After a week of deafening silence following the Newtown massacre, the National Rocket-launcher Association at last rolled out its new school safety strategy: placing an armed security guard in every American school. This is supposedly because “the only thing that can stop a bad guy with a gun is a good guy with a gun,” as noted by NRA vice president Wayne LaPierre.
In other words — surprise! — we need more guns.
The trouble is, this Wild West-inspired idea isn’t very creative or original. And it’s bound to be expensive, what with paying for the security guards’ salaries, insurance, training, equipment, medical treatment (after in-school gun battles gone awry), and the occasional funeral.
Alternatively, we might consider other slaughter-reduction strategies that don’t involve turning our schools into quasi-military installations. Something like this one, which I just thought up. I call it A Kindergartner in Every Gun Shop.
My plan’s a little different from the NRA’s approach in that its ultimate goal is fewer guns in circulation rather than more. Better yet, as a voluntary community service program staffed by five- and six-year-olds, it’s free.
Here’s how it would work. Every kindergarten class in America would be assigned to a gun shop, ammo dealer, firing range, or firearms expo somewhere in the community. Parents and teachers would develop a schedule for the students to monitor each gun-related location — with one kid at a time working a morning, afternoon, or evening shift — during business hours. Yes, each child would miss a little school every month, but the public-service experience would be mighty educational.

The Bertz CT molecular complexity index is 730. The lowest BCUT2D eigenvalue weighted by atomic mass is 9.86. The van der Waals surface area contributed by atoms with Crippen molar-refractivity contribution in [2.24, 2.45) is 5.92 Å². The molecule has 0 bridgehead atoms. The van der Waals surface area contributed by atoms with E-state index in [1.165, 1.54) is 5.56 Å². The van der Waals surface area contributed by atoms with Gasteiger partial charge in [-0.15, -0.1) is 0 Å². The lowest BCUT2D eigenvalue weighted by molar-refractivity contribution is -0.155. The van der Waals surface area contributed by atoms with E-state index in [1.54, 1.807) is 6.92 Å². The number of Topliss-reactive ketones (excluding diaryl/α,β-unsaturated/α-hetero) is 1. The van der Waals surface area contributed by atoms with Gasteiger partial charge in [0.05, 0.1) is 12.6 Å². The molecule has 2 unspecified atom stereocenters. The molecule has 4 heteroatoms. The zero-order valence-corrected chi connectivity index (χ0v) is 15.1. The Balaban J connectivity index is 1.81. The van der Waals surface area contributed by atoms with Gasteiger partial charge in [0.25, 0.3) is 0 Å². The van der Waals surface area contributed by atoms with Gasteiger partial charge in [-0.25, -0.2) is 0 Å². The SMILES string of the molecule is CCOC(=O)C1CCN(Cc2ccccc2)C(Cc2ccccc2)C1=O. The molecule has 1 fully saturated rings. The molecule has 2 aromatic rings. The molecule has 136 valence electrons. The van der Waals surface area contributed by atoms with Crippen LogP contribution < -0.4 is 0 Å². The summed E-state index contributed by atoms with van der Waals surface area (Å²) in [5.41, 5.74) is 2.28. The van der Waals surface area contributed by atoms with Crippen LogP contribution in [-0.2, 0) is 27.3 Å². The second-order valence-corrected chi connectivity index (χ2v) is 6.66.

Customers would be required to do a fifteen-minute “kindergartner check” before buying guns or ammunition. This would involve looking into the eyes of the child, who then asks the adult a series of standard questions, such as “Do you know how many people in Illinois die each year from gun violence?” and “Do you really need yet another assault rifle for your collection?”
Assuming the customer still desired to make a purchase, the kindergartner would then run though some basic guidelines on gun safety, including “Don’t bring your gun to school and shoot at teachers”; “Never let your surly teenage son mess with your semi-automatic rifle after playing excessively violent video games“; and “Don’t point your pistol at your face to demonstrate the safety mechanism, because it might fail and you’ll blow your head off.”
Skeptics might quibble that elementary schoolchildren aren’t truly qualified to lecture adults on gun ownership and safety, since most of them are still learning their letters and numbers. (The kids, I mean.)
True, but kindergartners are really good at talking, not to mention the educational technique of “show and tell.” Some of them, particularly in crime-plagued cities like Chicago and Joliet, could offer real-life lessons in how their older relatives died in gun battles, or shot themselves accidentally, or got thrown in jail from blasting someone else. Such anecdotes can really liven up an otherwise dry lecture on firearm safety.
I see one drawback to my plan, though. Assume that the many thousands of gun dealers in our country are each open for 50-60 hours per week. Even with little Sally and Bobby pulling double shifts at their local bazooka retailer, those are a lot of business hours to cover.
I’m a little worried that at the rate that children are getting mowed down these days in our schools, we won’t have enough kindergartners to go around.